Getting Bombed: Carl Chaplin’s ‘Art Nuko’

From the early ’70s through the early ’90s, Canadian artist and activist Carl Chaplin produced and exhibited a series of paintings depicting the atomic destruction of major cities from around the world “to point out the horror of what would happen to all of mankind in a nuclear war.” The series was called Art Nuko, and it became quite controversial…

Apocalypse, Rinse, Repeat: The Graphic Experience of Greg Irons’ ‘Light’

Despite a tragically short life, and despite still being almost completely unknown, Greg Irons has exerted an extraordinary influence on the course of underground and mainstream comics, graphic design, and the tattoo world, where he is regularly cited as a legend. Irons was born in Philadelphia in 1947 and moved to San Francisco during 1967’s Summer of Love, where he immediately found work designing event posters for music promoter Bill Graham…

Too Many Braincells Drowning in Inkwells: The Artwork of Nick Blinko

Thanks to the record covers he drew for Rudimentary Peni, the band for which he was vocalist and guitarist, artist Nick Blinko’s initial audience was mainly confined to the members of the thriving British anarcho-punk scene of the early 1980s. Despite apparently operating in the same aggressive idiom as their peers, however, it was immediately clear that the Peni were unique…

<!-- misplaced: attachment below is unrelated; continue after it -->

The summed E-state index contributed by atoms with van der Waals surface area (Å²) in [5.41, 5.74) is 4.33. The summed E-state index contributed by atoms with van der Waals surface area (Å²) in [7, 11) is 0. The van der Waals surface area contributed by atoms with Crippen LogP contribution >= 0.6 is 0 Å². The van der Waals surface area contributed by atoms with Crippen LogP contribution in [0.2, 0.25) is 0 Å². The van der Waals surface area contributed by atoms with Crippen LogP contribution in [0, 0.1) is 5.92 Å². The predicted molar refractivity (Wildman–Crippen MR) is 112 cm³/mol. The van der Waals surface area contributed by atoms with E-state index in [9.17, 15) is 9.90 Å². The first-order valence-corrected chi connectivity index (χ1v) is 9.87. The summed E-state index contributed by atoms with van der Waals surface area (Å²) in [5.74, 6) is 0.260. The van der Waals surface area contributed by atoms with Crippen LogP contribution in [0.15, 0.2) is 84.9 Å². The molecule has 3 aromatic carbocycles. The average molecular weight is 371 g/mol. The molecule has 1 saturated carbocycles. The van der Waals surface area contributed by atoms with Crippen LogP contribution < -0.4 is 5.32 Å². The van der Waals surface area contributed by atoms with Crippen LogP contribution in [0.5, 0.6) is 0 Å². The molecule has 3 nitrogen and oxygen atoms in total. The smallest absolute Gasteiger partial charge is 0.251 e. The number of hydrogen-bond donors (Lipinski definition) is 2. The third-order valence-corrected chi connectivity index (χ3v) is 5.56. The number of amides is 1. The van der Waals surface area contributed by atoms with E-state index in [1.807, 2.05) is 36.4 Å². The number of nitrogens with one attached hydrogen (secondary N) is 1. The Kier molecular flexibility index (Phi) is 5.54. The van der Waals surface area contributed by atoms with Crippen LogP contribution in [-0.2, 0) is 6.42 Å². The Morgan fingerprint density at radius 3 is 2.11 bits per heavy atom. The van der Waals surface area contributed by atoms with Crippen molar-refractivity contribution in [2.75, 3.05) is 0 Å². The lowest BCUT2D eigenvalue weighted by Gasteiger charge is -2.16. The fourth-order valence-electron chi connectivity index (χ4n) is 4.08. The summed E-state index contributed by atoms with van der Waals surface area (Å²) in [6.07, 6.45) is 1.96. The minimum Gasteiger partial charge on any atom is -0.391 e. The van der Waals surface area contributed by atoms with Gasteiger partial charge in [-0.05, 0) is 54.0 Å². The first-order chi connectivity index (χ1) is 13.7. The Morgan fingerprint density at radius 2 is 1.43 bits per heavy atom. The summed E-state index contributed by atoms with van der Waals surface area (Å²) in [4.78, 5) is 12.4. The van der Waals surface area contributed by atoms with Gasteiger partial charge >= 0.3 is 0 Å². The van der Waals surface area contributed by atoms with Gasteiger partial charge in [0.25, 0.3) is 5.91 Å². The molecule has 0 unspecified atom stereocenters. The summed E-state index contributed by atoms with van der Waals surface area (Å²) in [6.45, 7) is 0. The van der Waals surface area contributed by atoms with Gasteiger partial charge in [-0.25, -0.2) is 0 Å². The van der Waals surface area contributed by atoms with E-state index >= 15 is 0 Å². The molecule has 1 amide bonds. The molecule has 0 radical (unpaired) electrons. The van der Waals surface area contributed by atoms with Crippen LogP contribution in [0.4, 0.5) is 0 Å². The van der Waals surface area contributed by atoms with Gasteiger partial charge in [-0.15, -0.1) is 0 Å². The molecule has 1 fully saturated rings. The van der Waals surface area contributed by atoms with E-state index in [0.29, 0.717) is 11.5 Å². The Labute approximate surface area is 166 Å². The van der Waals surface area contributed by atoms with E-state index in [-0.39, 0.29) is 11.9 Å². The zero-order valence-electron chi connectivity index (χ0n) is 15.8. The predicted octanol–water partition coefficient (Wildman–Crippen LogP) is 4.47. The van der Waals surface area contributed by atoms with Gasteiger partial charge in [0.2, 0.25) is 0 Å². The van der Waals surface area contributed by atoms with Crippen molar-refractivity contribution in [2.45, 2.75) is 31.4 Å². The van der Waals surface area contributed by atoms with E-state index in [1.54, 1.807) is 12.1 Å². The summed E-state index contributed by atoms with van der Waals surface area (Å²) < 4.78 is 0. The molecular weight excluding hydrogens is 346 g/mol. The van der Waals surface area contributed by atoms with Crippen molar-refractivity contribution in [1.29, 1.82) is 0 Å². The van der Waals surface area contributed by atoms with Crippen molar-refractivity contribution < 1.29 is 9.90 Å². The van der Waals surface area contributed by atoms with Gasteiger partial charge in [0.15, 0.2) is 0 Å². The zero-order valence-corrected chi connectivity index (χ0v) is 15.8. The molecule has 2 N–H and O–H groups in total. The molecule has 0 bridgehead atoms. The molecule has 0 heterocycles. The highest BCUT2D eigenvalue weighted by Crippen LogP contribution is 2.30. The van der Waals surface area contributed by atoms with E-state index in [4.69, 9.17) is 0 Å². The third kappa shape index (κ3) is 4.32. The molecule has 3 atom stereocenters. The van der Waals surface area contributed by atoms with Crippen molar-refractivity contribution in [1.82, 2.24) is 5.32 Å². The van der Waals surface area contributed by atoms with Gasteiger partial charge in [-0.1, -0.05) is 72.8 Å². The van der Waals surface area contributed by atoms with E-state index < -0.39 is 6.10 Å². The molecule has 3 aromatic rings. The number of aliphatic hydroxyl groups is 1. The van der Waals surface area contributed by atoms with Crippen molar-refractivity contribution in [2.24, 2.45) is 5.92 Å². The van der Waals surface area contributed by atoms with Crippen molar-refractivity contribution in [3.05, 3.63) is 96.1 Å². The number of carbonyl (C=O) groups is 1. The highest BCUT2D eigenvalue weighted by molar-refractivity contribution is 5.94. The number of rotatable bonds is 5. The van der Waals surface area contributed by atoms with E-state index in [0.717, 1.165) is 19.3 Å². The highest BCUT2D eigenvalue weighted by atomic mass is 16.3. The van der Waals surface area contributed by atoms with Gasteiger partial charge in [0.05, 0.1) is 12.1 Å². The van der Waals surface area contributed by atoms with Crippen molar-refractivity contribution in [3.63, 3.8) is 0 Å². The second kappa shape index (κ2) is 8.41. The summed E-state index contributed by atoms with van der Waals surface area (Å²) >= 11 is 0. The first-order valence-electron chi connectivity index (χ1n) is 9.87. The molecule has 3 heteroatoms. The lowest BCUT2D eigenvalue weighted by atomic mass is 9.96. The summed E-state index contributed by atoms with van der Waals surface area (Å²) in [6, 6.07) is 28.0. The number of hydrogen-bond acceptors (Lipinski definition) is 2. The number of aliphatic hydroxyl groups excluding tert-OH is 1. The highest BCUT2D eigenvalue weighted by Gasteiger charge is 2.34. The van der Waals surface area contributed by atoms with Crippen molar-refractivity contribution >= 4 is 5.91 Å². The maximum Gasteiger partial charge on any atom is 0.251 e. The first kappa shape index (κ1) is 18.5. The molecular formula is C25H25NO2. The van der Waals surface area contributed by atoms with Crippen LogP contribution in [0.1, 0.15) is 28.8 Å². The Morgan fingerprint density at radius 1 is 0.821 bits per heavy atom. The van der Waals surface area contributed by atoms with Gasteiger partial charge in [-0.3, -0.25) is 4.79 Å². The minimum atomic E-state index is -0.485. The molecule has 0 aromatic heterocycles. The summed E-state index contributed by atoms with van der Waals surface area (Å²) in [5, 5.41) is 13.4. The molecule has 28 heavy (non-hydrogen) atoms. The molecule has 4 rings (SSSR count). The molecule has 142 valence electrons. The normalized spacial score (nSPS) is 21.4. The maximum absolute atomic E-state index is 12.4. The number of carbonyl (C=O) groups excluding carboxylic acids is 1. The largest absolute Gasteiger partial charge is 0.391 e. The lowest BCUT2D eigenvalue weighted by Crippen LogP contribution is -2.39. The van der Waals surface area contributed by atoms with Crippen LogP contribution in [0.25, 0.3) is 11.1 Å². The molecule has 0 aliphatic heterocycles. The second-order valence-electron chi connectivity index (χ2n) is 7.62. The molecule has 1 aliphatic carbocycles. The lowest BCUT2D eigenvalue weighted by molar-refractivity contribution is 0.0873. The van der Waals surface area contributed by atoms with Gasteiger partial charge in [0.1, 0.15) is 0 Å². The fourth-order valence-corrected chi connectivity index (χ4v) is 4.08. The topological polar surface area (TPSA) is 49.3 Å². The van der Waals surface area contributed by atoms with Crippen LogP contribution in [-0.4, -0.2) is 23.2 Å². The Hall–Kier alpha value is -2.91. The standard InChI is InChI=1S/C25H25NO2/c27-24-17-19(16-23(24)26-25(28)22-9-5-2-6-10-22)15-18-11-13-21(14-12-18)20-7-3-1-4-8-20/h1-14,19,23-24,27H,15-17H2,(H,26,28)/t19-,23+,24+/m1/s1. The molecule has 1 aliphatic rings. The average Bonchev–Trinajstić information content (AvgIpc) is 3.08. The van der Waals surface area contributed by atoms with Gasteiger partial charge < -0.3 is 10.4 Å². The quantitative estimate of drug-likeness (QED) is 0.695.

Escape from the Pondox Corporation: Mark Beyer and the Mystery of the Mundane

By Daniel Elkind

Whenever I get to thinking about the old New York City, with its cheap book marts and thriving alt-weekly trade, its surplus of less unaffordable apartments, and tolerance (or indifference) to street art that hadn’t been curated or vetted to death—in short, the turnstile-jumping bridge-and-tunnel life that began disappearing long before 9/11—I think about Mark Beyer…

Bob Peak Promotional Art for ‘Something Wicked This Way Comes’, 1983

Although the extraordinary theatrical poster for Disney’s Something Wicked This Way Comes was illustrated by David Grove, Bob Peak painted these equally impressive pieces that, as far as I know, were never used. Peak, of course, was one of the finest commercial illustrators of the 20th century, and he virtually defined the visual concept of the modern film poster, starting with his colorful montage for 1961’s West Side Story